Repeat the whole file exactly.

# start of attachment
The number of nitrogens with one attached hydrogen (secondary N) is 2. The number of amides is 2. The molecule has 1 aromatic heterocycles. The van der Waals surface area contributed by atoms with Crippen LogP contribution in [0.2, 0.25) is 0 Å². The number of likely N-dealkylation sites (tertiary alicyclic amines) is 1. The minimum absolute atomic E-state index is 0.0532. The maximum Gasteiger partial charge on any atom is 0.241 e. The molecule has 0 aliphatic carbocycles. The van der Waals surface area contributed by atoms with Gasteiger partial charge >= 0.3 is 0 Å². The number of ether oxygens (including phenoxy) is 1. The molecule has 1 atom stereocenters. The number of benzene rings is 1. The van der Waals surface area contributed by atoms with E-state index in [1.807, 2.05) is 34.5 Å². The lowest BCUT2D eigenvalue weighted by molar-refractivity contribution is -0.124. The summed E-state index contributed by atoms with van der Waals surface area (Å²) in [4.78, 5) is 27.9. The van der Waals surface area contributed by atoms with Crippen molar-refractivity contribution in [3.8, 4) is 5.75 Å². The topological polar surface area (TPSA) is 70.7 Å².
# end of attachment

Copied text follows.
The number of nitrogens with one attached hydrogen (secondary N) is 2. The number of amides is 2. The molecule has 1 aromatic heterocycles. The van der Waals surface area contributed by atoms with Crippen LogP contribution in [0.2, 0.25) is 0 Å². The number of likely N-dealkylation sites (tertiary alicyclic amines) is 1. The minimum absolute atomic E-state index is 0.0532. The maximum Gasteiger partial charge on any atom is 0.241 e. The molecule has 0 aliphatic carbocycles. The van der Waals surface area contributed by atoms with Gasteiger partial charge >= 0.3 is 0 Å². The number of ether oxygens (including phenoxy) is 1. The molecule has 1 atom stereocenters. The number of benzene rings is 1. The van der Waals surface area contributed by atoms with E-state index in [1.807, 2.05) is 34.5 Å². The lowest BCUT2D eigenvalue weighted by molar-refractivity contribution is -0.124. The summed E-state index contributed by atoms with van der Waals surface area (Å²) in [4.78, 5) is 27.9. The van der Waals surface area contributed by atoms with Crippen molar-refractivity contribution in [3.8, 4) is 5.75 Å². The topological polar surface area (TPSA) is 70.7 Å².